Strategies to combat urinary pathogens in catheter-associated infections

  • May Tayyem

Student thesis: Doctoral ThesisDoctor of Philosophy


Catheter-associated urinary tract infections (CAUTls) are among the most common nosocomial infections. Colonization with urease producing species such as Proteus mirabilis increases urine pH, precipitating struvite crystals, resulting in catheter encrustation . Several approaches have been developed to prevent CAUTls including the modification of catheter surfaces to offset the formation of crystalline biofilmsor modulating urinary pH.

Weak organic acids (WOAs) have been employed as preservatives in food manufacturing for centuries as antimicrobial and antifungal agents.
Inorganic polyphosphate are universally biomolecule polymers, widely used in meat production as preservatives because of their antibacterial activity against Gram-positive, Gram-negative bacteria and yeast. 

The aim of this research is to investigate the capability of using WOAs and polyphosphates as preventative and treatment novel agents against CAUTls and related complications such as catheter blockage and encrustation.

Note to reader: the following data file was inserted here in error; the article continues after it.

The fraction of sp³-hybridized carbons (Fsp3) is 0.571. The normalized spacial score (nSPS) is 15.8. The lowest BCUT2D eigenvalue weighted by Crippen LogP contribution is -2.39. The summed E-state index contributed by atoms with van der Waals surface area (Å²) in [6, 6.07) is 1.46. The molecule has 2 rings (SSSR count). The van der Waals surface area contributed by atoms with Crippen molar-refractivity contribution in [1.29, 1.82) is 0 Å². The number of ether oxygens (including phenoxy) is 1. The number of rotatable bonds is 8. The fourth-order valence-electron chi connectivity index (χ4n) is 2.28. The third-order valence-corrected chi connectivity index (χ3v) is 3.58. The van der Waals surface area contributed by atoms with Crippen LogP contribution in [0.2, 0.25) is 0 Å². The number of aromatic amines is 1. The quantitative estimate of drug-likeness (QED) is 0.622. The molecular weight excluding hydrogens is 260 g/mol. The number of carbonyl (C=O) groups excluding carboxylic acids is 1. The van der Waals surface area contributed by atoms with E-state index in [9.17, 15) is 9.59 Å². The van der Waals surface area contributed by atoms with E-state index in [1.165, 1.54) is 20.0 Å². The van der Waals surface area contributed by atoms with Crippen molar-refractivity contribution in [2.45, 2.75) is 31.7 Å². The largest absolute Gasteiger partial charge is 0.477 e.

The antimicrobial activities of WOAs against common uropathogens (were investigated through the determination of MIC and MSC values at normal and infected urine pH levels. Time-kill assays were conducted to evaluate the antimicrobial properties of pyruvic and citric acids against P. mirabilis in in vivo relevant conditions.

The antibacterial activities of polyphosphates were explored against urinary pathogens and their ability of polyphosphates to chelate metal ions present in urine and prevent their precipitation as a result of P. mirabilis urease activity was examined through static crystallisation assay and in in vitro bladder models, that determined of their effect on the time to catheter blockage.

The polymicrobial nature of CAUTls was assessed through the study of interspecies interactions between uropathogens in static models and dynamic bladder models. The effect of polymicrobial interactions were also examined on urinary catheter blockage, with regard to WOAs effect against catheter encrustations .Promising antimicrobial activities of WOAs and polyphosphates were observed, with enhanced anti-encrustation characteristics when examined in in vitro bladder models.

 Thesis is embargoed until 31 December 2027.
Date of AwardDec 2022
Original languageEnglish
Awarding Institution
  • Queen's University Belfast
SponsorsQueen's University Belfast
SupervisorColin McCoy (Supervisor) & Louise Carson (Supervisor)


  • urinary
  • catheter
  • catheter associated infections
  • weak acids
  • polyphosphates
  • proteus mirabilis
  • struvite crystals
  • catheter blockage
  • encrustation

Cite this